By establishing the National Solid Waste Policy, Law No. 12,305/2010 has brought undeniable progress to the legal treatment applicable to solid waste management servi­ces. Although Law No. 11,445/2007 had already laid down some general guidelines for the provision of basic sanitation services, including solid waste management, as well as cer­tain minimum conditions for con­cessions involving these services to be granted, it was only with the enactment of Law No. 12,305/2010 that the social and environmental importance of urban trash and recycling and solid waste manage­ment services was regulated.

Nevertheless, nearly five years after the enactment of the National So­lid Waste Policy, some of its most relevant measures still need to be implemented, in practice, in seve­ral cities. One of them is worth hi­ghlighting: the statutory provision ordering the cities to establish, by August 2014, an environmentally proper way to finally discharge of their waste (Article 54).

Through this requirement, the fe­deral law sought to replace all exis­ting open dumps with landfills. Ho­wever, only 2,200 out of all 5,564 Brazilian cities had adopted, by the end of 2013, an environmentally proper solution for the final discharge of their waste (Ministry of the Environment, 2014).

Given the high number of cities pre­senting this irregular condition, a new movement emerged in 2014, aiming at extending the deadline for adoption of the necessary me­asures. The National Congress even approved an amendment to Provi­sional Measure No. 651/2014, with the purpose of admitting a term ex­tension for the implementation of landfills until 2018. However, in No­vember, the President of the Repu­blic vetoed the measure, preventing the irregular cities from benefitting from such a term extension to re­place their open dumps. Therefore, all cities that, by August 2014, have not met the requirements of Law No. 12,305/2010, remain irregular.

Once this discussion has been re­solved, it will be up to the cities, more than ever, to streamline the procurement processes aiming to implement effective solutions. In view of the investments and te­chnologies required to implement projects that are capable of reme­diating the contaminated areas, building the landfills, and provi­ding solid waste management ser­vices, the cities may, individually or regionally, choose the models for concession and public-private partnership agreements that may ensure sufficient financial sustai­nability to the project and make it more attractive. In this context, the cities may also start a public call for proposals procedure to obtain stu­dies that may serve as basis for the competitive process involving any interested parties.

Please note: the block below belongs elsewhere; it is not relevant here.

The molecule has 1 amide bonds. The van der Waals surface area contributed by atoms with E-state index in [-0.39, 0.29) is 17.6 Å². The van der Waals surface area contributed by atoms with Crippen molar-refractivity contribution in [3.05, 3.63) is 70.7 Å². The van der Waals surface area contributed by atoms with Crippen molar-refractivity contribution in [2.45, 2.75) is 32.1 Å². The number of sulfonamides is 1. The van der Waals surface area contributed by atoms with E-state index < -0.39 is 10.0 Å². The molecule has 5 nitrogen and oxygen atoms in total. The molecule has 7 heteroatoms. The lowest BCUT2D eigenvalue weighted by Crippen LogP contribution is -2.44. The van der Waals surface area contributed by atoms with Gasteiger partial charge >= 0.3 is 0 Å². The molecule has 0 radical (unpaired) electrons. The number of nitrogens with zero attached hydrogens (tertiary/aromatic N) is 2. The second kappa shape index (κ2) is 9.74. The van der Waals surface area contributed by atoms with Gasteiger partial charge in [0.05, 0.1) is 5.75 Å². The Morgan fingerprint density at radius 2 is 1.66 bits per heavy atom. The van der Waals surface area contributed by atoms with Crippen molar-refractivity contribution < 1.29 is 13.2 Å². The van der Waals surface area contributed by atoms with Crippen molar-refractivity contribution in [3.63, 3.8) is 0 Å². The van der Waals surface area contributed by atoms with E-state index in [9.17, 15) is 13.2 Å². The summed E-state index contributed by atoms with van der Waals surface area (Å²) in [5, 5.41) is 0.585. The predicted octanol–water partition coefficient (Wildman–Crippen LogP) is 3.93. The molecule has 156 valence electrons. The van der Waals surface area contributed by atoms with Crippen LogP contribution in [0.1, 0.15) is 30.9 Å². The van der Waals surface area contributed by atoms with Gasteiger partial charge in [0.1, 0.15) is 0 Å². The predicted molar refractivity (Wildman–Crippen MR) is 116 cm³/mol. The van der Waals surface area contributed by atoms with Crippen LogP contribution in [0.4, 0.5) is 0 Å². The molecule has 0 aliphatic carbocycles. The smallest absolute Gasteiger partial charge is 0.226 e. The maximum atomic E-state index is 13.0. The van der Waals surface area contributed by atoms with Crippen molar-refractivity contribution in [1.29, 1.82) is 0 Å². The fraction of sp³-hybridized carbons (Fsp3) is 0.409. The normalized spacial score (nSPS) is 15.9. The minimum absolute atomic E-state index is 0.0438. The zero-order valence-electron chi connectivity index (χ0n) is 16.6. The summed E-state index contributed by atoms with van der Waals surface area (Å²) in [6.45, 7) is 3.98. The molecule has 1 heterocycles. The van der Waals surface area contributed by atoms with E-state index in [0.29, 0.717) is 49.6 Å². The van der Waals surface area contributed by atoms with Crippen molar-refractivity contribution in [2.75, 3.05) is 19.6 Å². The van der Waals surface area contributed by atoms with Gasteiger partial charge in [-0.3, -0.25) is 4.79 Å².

Prior to starting this competitive process, however, the cities will need to adopt a Basic Municipal Sanitation Plan and an Integrated Solid Waste Management Plan.

These plans are important for two main reasons. First, because it is a requirement to receive funds from the federal government, and also, incentives and financing from fe­deral credit or fostering entities for such a purpose. Second, becau­se the existence of a Basic Muni­cipal Sanitation Plan is, according to Law No. 11,145, a condition for such contracts to be valid, thus making the drafting of such docu­ment mandatory.

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